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Measure for measure

Will last month’s package of measures deliver what the government and lenders want? Although it took a long time to arrive, it did add up to concerted action on a scale reflecting the problems affecting lenders.

It’s too early to predict success. Drafting this column in the immediate aftermath of the announcements, our initial reaction is that the measures tick some boxes but not all.

In summary, the announcements appear to address many of the industry’s concerns on capital and liquidity issues but not those on credit risk.

We are currently consulting our members to see how they think they will be affected. As ever the devil will be in the detail, some of which is still not yet clear. There is a lot for us – and for individual firms – to work through.

Our starting point has been to assess the package of measures against policy priorities we had already identified, some of which I set out at our annual conference in December.

We heard of plans for a guarantee scheme for securities backed by mortgages, for which we have been arguing since autumn 2007, as a means of helping restore wholesale funding. But this will not begin until April, and there will be a fee.

We have been asked by the Treasury to work on the details of the scheme and will try to ensure it delivers maximum benefit and that all lenders have access to it.

Meanwhile, the Northern Rock announcement indicates that there has been a rethink about how nationalised banks should operate in the market. This will go some way towards easing the squeeze on mortgage lending capacity which has contributed to the sharp weakening of the housing market but leaves un- resolved what the strategy of Bradford & Bingley might be.

The credit insurance measures will help protect against poorly performing assets. In effect, this provides the benefit of a ‘bad’ bank for toxic assets without the complexity and cost of removing them from bank balance sheets and setting up a new entity. However, like the guarantee for mortgage-backed securities it is too narrowly available and we will press for access to be broadened.

Recent announcements also confirmed that, with effect from the end of the January, the Bank of England’s Special Liquidity Scheme would be closed as planned but there were improvements to the discount window facility, established in October as part of the Bank’s new permanent market operations to provide liquidity to banks on demand.

Finally there was support from the Financial Services Authority for reinforcing counter-cyclical measures in the regulatory capital regime, with encouragement for firms to build up capital reserves in good years and draw down on them during downturns. It is not yet clear how this policy will work as we enter a period in which higher losses are expected.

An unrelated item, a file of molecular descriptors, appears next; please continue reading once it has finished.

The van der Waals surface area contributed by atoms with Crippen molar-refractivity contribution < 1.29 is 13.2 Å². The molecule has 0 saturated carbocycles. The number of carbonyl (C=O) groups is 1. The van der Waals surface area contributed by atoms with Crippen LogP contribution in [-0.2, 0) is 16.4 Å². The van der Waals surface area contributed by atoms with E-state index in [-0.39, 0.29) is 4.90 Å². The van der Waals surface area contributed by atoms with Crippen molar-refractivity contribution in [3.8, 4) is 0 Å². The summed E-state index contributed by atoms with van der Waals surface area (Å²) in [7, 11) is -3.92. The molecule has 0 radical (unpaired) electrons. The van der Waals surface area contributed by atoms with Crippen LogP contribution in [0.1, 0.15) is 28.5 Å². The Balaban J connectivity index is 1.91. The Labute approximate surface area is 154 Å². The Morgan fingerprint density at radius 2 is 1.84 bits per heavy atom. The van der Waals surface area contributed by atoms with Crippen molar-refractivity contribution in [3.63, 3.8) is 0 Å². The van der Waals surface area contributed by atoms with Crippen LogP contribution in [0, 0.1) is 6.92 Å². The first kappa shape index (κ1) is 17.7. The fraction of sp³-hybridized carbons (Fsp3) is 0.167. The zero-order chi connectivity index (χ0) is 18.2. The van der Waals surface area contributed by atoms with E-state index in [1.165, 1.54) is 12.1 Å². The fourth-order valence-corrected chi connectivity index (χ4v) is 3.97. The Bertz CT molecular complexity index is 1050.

So where are the gaps in the policy initiatives announced, and what else should be done?

For a start, we need a more inclusive app-roach that provides help for smaller deposit-taking institutions and specialist lenders, too. Only AAA-rated asset-backed securities will be eligible for the new credit guarantee scheme, which excludes specialist lenders.

Meanwhile, smaller deposit-takers have not only been excluded from the new asset protection scheme but will continue to bear a disproportionate burden of the cost of earlier bank bailouts through the Financial Services Compensation Scheme.

Perhaps this was predictable. In juggling its priorities and options the government is playing to different constituencies. It continues to focus on large banks, some of which are wholly or partly nationalised. It probably feels there is little public sympathy for guaranteeing riskier assets and that smaller organisations can have less direct effect when it comes to reversing the downward trend in mortgage market activity. It also wants to be seen as being tough on banks, even while trying to ease their plight.

But what is crucial for consumers, lenders and the economy is that conflicting goals and aspirations do not undermine the effectiveness of what the government is trying to achieve now that it has finally put together a concerted package of measures to address the problems.

There are still gaps to be targeted to help address worsening credit risk. To encourage borrowers and help underpin the housing market we need to consider how first-time buyers could be encouraged with slightly higher LTV lending, perhaps through wider availability of some form of mortgage indemnity guarantee from the state.

And to support house builders and improve the availability of affordable housing, the problems of housing associations in raising finance need to be addressed.

Finally, arrears and possessions will rise this year despite the government’s announcements so we need more help for borrowers in difficulty, including wider access to income support for mortgage interest, and fairer – and more widely available – options for sale-and-rent-back before customers have to face the trauma of repossession.


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